UK spares key workers quarantine as staff shortages bite

Fitness & Health:

Britain is easing coronavirus quarantine rules for essential workers including prison guards, veterinarians and garbage collectors in an attempt to end staff shortages that are hobbling parts of the economy

About 26 million Britons have downloaded a health service phone app that tells them to self-isolate for 10 days if they come into contact with someone who tested positive for COVID-19. With the U.K. recently recording tens of thousands of new virus cases a day, the system has caused disruptive employee absences for restaurants and other businesses and led to gaps on some supermarket shelves.

Starting Aug. 16, anyone who has been fully vaccinated in Britain will be able to take daily coronavirus tests rather than self-isolating. But many businesses are pushing for the change to happen sooner.

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Last week, the government said food and transport workers, border staff, police and firefighters could opt for the daily tests. Now it has expanded that system to more jobs, including refuse collectors, prison staff, veterinarians, tax collectors and defense workers.

The government said 2,000 sites would be set up to meet the increased demand for tests.

One person “pinged” by the app is Prime Minister Boris Johnson, who had to self-isolate after Health Secretary Sajid Javid tested positive this month. Johnson’s 10-day spell in isolation ended at midnight Monday.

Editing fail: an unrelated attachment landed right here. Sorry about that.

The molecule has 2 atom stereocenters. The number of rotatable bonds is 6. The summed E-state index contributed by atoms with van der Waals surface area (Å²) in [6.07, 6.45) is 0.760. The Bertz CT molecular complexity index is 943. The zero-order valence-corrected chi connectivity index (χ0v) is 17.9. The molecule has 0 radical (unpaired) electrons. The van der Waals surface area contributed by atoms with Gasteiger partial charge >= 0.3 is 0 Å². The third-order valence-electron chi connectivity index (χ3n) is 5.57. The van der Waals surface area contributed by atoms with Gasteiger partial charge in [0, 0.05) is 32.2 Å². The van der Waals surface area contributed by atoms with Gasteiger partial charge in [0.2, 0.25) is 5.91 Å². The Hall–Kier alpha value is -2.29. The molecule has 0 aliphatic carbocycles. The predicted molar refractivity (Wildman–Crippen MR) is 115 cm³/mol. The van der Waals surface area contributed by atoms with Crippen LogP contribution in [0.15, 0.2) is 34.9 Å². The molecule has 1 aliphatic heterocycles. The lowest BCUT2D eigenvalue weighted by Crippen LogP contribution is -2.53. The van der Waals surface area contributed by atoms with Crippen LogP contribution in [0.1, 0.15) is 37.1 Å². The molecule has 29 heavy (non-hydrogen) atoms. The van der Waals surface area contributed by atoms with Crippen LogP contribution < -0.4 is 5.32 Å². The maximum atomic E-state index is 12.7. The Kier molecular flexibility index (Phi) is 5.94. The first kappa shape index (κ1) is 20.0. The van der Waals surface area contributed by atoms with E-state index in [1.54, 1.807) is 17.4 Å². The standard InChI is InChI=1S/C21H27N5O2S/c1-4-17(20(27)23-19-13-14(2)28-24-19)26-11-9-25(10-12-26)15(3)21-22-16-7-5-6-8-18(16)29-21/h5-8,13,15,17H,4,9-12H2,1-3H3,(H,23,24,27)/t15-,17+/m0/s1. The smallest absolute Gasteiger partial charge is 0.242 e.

Johnson said he understood people’s frustration, but urged them to “stick with the program.”

“We do need to use the tools that we have. Self-isolation is the one that we’ve got. I urge people to do it,” he said.

Those notified by the app aren’t legally required to self-isolate. And there have been reports that people have deleted the app from their phones. The app’s contact tracing function can also be turned off.

Britain removed most remaining pandemic restrictions, including mandatory mask rules and capacity limits, on July 19, despite several weeks of rising infections driven by the highly contagious delta variant of the virus.

Despite that easing, cases have fallen for six straight days, with Monday’s figure of 24,950 confirmed infections down more than a third from the figure a week earlier. Scientists said the decline could reflect the end of the Euro 2020 soccer tournament, which drew crowds to games, pubs and parties, and the recent end of the school year for most pupils.

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Britain has also given 70% of adults both doses of a coronavirus vaccine.

But authorities caution that the impact of the end of restrictions on July 19 hasn’t yet been felt in the figures.

Johnson said “it is very, very important that we don’t allow ourselves to run away with premature conclusions” about the infection rate.

“People have got to remain very cautious, and that remains the approach of the government,” he said.


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